Big Whiskey and the GrooGrux King: The Review
By Matt Yette
Since 1998's Before These Crowded Streets, Dave Matthews Band has released three studio albums, each with an increasing crescendo of fanfare and hype. While it isn't difficult finding fans of any of these three projects, apprehension among the fanbase grew with each release, as they were all generally regarded as not up to the quality of the the "Big 3", or 1994's Under the Table and Dreaming, 1996's Crash, and 1998's BTCS. It is understandable then, that Big Whiskey and the GrooGrux King represents the band's most important album in the last decade, and due to all the circumstances surrounding it, perhaps the most important album of their career. Expectations - no, demands - for an album have never been so high, and with LeRoi Moore's passing last August, it would be no surprise to anyone that the band was under an immense amount of pressure to put out the best product possible.
Big Whiskey and the GrooGrux King represents Dave Matthews Band's return to greatness. After more than three years of various studio sessions, with multiple producers, directions, and band members, the final product is the most eclectic mix the band has produced yet, and drips of attitude and swagger throughout its 14 tracks. The gorgeous Grux begins the album, a clear tribute to their fallen saxophonist, and the statement track of the disc, Shake Me Like a Monkey, provides a violent and abrupt notice that this effort is different. Besides being the hard-hitting, energetic monster that should open shows for years to come, Shake Me says much more than just what Dave sings in wide vocal range during the song. This is a wake up call, not only for the fans, but for the band as well. The energy and confidence they exude as they rip through the heavily sexual lyrics with sharp horns and blaring electric guitars shows that this record was made with a purpose, and tells the listener to pay attention; they will not be mailing this one in.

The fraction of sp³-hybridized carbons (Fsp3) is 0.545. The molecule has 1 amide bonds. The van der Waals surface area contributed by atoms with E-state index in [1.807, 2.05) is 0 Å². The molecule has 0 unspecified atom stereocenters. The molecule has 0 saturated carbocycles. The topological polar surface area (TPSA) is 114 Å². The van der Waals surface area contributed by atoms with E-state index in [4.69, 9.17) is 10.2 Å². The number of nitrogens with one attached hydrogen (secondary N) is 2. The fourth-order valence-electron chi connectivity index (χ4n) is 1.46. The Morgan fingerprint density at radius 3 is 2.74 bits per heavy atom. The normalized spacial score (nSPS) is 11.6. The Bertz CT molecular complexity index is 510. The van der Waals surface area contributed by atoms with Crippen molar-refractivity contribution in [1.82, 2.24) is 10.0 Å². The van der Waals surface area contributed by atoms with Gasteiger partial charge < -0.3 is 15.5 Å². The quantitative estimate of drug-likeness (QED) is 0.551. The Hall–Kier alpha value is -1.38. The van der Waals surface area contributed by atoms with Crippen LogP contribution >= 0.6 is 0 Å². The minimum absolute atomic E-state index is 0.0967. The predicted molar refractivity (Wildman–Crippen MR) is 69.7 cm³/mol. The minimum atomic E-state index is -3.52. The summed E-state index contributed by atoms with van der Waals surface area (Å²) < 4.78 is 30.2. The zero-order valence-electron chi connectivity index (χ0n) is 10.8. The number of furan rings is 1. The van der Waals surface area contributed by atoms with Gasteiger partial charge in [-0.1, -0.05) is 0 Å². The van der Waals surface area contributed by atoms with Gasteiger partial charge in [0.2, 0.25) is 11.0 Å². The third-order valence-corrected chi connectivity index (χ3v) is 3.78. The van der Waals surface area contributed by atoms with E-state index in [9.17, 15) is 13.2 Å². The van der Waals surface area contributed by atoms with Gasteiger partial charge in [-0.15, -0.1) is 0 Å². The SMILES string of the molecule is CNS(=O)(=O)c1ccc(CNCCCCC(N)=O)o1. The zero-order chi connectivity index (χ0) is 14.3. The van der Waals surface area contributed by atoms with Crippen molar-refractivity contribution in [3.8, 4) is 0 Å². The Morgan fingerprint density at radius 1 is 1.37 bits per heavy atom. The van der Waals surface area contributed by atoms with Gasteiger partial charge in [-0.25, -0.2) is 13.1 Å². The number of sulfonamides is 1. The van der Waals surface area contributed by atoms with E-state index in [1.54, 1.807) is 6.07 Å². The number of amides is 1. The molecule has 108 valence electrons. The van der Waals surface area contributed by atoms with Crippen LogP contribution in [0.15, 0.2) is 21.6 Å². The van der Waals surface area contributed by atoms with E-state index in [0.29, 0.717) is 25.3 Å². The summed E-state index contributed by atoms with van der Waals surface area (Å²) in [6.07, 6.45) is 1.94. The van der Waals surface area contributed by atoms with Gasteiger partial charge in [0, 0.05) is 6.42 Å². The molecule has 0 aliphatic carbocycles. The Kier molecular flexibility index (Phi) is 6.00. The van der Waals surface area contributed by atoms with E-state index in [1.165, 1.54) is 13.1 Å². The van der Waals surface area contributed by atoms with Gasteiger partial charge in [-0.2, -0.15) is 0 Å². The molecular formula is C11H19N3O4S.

The first radio single, Funny the Way It Is, has generally been very well received by fans, and is placed well early on in the tracklist. With a catchy, sing-along hook and lyrics that conjure up images of sunny days and fire trucks, it's a welcoming invitation to casual fans to check out the rest of the album. The record's first slower paced song, Lying in the Hands of God, begins with LeRoi setting the tone for the track. Dave interweaves haunting, harmonized vocals with Moore's previously recorded licks. Tim Reynolds shows up on the sitar on the song, but while the music holds its own, it largely stays out of the way of the beautiful vocal work. This song lingers with you even after you've put the album away for the night. For sure one of the masterpieces on the disc. Perhaps the album's most blatant tribute to Moore, Why I Am oddly stands out as one of its lone disappointing cuts. The song in itself is energetic, playful and clever, giving repeated tribute to "the GrooGrux King," but the final version of the song is lacking. Hearing the song live has no doubt contributed to this fact, as it is a total crowd pleaser, but lacks a certain punch and energy on the record.